Conscious Breathing and its Effect on the Heart

According to yoga, energy flows more freely through the heart when we breathe into it and focus our attention on that area – energy flows where attention goes. Breathing is directly linked to and directly affects the heart. The regular practice of diaphragmatic breathing significantly improves heart rate variability and coherence. All dynamics of the heart are improved when we breathe correctly. The more a person improves their heart rate variability (HRV) the healthier they become. This is good for ischemic heart patients who have diabetes.[1] Heart rate variability is indispensable in distinguishing healthy subjects from patients with cardiovascular disease.

Heart rate variability (HRV) is an indicator of the cardiac autonomic control. Yogic, or what is known as belly breathing (deep abdominal breathing vs. shallow rib cage breathing), modifies the autonomic status by increasing sympathetic activity (reduced vagal activity). Its uncanny how accurately low HRV scores and trends align with illness.

Ancient yoga breathing techniques not only regulate the heart but also stimulate and increase vital energy, strengthen internal organs and thus regenerate and rejuvenate the body. Through breathing consciously, we can achieve the optimal functioning of the endocrine, nervous, digestive and other bodily systems, and gain mental and physical stability.

When your exhale is even a few counts longer than your inhale, the vagus nerve sends a signal to your brain to turn up your parasympathetic nervous system and turn down your sympathetic nervous system. The sympathetic system commands our fight or flight response, and when it is stimulated it increases heart rate and breathing, and also increases stress hormones like cortisol. The parasympathetic system, on the other hand, controls your rest-relax-and-digest response. When the parasympathetic system is dominant, your breathing slows, your heart rate drops, your blood pressure lowers as the blood vessels relax, and your body is put into a state of calm and healing.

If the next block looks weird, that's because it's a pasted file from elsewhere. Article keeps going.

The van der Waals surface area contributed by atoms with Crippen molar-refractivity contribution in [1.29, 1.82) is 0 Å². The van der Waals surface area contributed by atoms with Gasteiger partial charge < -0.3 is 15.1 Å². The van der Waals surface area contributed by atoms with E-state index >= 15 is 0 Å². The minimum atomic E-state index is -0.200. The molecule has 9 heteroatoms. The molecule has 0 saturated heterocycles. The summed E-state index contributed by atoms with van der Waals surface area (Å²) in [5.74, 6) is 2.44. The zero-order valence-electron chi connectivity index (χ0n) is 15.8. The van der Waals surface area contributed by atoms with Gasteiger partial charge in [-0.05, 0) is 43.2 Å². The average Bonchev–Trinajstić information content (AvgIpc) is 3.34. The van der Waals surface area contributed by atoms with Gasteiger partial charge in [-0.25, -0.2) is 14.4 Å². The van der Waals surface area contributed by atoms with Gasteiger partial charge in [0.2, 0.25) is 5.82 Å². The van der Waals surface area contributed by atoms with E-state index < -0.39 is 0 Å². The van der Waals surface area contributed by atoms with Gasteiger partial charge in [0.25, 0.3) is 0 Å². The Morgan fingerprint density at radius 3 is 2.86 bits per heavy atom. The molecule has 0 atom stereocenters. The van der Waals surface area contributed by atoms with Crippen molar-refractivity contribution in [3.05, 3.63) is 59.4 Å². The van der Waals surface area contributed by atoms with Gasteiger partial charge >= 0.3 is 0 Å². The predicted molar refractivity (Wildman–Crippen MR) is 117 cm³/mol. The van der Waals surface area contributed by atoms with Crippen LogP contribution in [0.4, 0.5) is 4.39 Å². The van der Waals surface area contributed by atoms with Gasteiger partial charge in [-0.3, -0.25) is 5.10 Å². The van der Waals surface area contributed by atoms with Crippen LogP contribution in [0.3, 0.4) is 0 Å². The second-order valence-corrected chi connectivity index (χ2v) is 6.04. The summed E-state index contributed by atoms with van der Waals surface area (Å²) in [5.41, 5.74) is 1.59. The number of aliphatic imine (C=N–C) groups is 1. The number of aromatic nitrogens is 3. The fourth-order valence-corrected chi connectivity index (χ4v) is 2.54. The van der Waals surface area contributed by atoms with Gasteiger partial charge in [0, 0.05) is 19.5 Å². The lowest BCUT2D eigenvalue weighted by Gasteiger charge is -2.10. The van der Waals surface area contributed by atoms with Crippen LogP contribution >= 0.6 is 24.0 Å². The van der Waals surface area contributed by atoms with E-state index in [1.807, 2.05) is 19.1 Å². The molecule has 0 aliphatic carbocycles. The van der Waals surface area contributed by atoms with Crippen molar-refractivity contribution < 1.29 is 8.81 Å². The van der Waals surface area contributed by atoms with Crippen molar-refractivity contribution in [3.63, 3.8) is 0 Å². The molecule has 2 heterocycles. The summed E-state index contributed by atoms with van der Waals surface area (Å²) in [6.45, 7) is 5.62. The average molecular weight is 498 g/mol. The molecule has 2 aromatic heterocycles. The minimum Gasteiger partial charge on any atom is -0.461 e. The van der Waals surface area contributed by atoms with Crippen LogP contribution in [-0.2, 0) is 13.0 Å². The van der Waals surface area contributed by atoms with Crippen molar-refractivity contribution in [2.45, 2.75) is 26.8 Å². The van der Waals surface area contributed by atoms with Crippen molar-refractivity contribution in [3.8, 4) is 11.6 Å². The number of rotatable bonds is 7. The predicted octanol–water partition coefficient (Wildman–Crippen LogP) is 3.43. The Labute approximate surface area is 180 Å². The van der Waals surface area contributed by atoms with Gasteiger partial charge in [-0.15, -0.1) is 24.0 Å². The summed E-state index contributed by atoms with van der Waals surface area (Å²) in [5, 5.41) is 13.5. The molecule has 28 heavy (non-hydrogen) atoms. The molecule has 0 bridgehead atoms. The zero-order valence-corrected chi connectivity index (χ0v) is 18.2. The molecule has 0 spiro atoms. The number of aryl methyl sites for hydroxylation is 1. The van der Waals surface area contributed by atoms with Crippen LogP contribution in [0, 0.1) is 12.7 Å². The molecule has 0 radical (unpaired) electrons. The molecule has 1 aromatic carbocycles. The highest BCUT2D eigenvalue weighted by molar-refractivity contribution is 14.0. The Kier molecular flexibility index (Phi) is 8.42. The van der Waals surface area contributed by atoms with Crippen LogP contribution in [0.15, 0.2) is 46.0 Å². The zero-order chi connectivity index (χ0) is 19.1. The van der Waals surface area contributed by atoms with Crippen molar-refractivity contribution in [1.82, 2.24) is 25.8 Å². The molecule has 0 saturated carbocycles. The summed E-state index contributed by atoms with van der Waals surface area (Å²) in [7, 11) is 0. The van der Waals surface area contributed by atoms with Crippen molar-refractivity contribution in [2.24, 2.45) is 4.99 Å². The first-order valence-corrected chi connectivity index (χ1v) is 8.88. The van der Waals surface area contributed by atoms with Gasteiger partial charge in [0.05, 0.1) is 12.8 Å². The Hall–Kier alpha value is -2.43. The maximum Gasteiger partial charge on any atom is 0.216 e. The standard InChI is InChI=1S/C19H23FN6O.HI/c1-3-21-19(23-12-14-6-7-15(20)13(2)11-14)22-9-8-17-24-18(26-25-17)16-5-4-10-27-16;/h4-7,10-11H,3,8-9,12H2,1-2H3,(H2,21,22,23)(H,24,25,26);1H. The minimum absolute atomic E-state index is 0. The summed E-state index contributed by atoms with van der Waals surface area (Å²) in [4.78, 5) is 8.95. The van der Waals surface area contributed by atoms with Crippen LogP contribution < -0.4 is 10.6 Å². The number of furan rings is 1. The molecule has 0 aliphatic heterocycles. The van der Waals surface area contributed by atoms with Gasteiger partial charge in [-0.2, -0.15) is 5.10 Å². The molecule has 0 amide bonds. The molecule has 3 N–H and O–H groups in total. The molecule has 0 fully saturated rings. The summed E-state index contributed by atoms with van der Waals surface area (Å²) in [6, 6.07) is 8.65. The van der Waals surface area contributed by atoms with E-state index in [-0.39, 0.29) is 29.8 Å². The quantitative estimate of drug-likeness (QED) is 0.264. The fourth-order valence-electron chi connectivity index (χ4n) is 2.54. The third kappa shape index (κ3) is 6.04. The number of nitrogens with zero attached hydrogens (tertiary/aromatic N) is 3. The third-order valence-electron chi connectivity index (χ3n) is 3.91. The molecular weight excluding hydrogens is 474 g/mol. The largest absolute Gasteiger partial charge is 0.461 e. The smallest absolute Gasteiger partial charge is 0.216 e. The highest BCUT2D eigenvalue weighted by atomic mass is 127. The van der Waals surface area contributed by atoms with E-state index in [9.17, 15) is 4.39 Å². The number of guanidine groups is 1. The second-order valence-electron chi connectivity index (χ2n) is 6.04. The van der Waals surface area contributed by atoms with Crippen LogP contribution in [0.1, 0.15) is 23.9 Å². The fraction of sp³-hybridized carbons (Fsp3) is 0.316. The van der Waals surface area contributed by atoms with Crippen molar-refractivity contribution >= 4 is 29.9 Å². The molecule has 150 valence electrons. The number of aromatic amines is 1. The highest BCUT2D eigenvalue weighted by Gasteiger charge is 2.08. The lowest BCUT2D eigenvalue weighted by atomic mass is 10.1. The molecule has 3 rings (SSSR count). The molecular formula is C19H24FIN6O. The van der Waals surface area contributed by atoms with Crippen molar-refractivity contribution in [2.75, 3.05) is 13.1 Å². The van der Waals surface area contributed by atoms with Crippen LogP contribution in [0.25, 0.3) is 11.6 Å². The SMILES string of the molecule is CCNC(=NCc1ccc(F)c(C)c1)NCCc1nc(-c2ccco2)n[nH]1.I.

Mantak Chia wrote, “For thousands of years Taoist masters have taught natural breathing. We are able to improve the functioning and efficiency of our heart, lungs, and other internal organs and systems. We are able to help balance our emotions. We are able to transform our stress and negativity into the energy that we can use for self-healing and self-development. And we are better able to extract and absorb the energy we need for spiritual growth and independence.” Breathing correctly is important for living longer and it helps us to maintain positive emotions as well as helping keep our performance at its best in everyday activity.

We all breathe, all day, every day, so we might as well do it right. Since a breath is the very first and last physical activity we undertake in life, we should give it the consideration and importance it deserves in our pursuit of health and relaxation. We can live a long time without food and a couple of days without drinking, but life without breath is measured in minutes. It seems that unless one participates in yoga, breathing does not get the attention it deserves.